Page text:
Kathmandu Sept. 27, 2011
Population growth rate at 1.40 per cent
Females outnumber males
Absentee population up
The Central Bureau of Statistics today published the preliminary report of National Population and Housing Census 2011, according to which the country’s population as of June 22 stands at 26,620,809, with an annual average growth of 1.4 per cent.
During 2001 census, the population was 23,151,423 and then the growth rate was calculated at 2.25 per cent per year. The details of the census are yet to come, said CBS. It might take another year before a detailed report is available.
Former Vice-chairman of National Planning Commission Pitamber Sharma said the country was in the third stage of demographic transition. “This stage characterises low death rate and low birth rate as a result of which the population growth rate has slowed down,” said Sharma. “Both literates and nonliterates have adopted contraceptive measures. And, a huge chunk of population has shifted from agro-based profession to wage-based livelihood where family size is controlled by limited resources for living rather than farming. It means the family size will be smaller and growth rate will further decrease in coming years.”
The absentee population is 1,917,903, which is excluded from the total population. The number was 762,181 during 2001.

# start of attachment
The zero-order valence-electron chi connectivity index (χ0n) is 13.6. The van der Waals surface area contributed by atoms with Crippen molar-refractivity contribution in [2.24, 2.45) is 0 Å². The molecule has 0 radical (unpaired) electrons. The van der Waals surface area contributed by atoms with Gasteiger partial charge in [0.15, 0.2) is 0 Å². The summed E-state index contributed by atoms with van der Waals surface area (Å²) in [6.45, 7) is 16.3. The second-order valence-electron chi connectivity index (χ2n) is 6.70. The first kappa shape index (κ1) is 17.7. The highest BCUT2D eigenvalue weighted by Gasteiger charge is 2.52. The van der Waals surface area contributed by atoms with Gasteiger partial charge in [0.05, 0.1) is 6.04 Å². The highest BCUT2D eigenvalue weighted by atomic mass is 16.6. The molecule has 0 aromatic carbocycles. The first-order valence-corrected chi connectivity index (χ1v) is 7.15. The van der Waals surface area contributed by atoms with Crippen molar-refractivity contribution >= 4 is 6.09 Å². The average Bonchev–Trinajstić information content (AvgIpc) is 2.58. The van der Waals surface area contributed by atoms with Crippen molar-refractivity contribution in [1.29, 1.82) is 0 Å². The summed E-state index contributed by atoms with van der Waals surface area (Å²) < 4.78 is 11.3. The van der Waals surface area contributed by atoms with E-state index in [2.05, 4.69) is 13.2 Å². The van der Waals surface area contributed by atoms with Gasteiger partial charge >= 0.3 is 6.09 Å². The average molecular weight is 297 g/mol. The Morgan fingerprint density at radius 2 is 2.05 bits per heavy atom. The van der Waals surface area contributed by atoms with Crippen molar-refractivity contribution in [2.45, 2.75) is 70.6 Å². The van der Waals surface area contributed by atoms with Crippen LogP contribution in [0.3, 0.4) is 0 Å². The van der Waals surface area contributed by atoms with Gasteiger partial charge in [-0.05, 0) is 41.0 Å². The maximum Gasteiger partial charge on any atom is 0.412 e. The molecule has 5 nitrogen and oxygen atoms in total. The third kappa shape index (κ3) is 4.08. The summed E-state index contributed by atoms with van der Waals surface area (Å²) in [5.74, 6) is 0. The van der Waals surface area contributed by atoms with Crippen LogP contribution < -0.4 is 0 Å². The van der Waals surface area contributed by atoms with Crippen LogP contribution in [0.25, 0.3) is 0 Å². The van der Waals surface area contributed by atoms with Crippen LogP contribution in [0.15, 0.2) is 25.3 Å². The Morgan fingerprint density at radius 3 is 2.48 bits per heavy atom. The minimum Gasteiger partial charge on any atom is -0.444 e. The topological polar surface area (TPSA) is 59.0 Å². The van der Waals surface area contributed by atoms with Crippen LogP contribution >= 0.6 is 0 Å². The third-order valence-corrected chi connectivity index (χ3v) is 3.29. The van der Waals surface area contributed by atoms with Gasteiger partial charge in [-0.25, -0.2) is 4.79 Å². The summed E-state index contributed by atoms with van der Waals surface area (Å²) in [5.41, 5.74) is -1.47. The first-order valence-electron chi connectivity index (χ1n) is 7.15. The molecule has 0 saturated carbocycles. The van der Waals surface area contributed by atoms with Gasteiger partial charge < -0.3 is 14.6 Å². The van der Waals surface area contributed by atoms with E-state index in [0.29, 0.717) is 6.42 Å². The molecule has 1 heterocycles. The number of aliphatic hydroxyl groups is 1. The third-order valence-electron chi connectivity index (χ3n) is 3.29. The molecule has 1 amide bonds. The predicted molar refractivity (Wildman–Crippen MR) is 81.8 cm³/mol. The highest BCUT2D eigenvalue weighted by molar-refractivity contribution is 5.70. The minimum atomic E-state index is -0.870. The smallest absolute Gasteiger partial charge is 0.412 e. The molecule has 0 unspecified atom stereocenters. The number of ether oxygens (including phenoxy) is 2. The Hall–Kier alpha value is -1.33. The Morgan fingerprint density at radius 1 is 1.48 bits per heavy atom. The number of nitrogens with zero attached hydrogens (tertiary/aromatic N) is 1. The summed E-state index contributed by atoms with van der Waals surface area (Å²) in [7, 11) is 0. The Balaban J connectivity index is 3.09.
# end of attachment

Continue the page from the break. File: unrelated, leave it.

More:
The census, conducted from June 17-June 27, recorded 12,927,431 (48.56 per cent) males and 13,693,378 (51.44 per cent) females. The sex ratio is 94.14 (males per hundred females) compared to 99.8 of census 2001.
Director General of CBS Uttam Narayan Malla said the population can vary slightly when the final results are out. “The final report during 2001 census had variation of about 100,000.” Twenty-three districts, including Syangja, Parbat, Gulmi, Arghakhanchi and Khotang that had highest growth rate during previous census, have shown negative growth rate this time. Outmigration and influx (arrival) of people to the urban areas are the major reasons for negative growth rate.
The population composition by ecological belt shows that Tarai has half of the country’s population with 50.15 per cent of people living in that region, with an increase of 1.8 per cent compared to last census. The population in the hill and mountain regions has slightly decreased though, with the hill region constituting 43.1 per cent and mountain 6.75 per cent. Similarly, national average household size has decreased from 5.44 to 4.70. The household size is recorded to be highest in Rautahat (6.33) and lowest (3.71) in Kathmandu.
Population density of the country is 181 per square km compared to 157 in 2001, with highest (4,408) in Kathmandu and lowest (three) in Manang.
Kathmandu has recorded 60.93 per cent population growth rate in the last decade whereas the national population growth rate has been 14.99.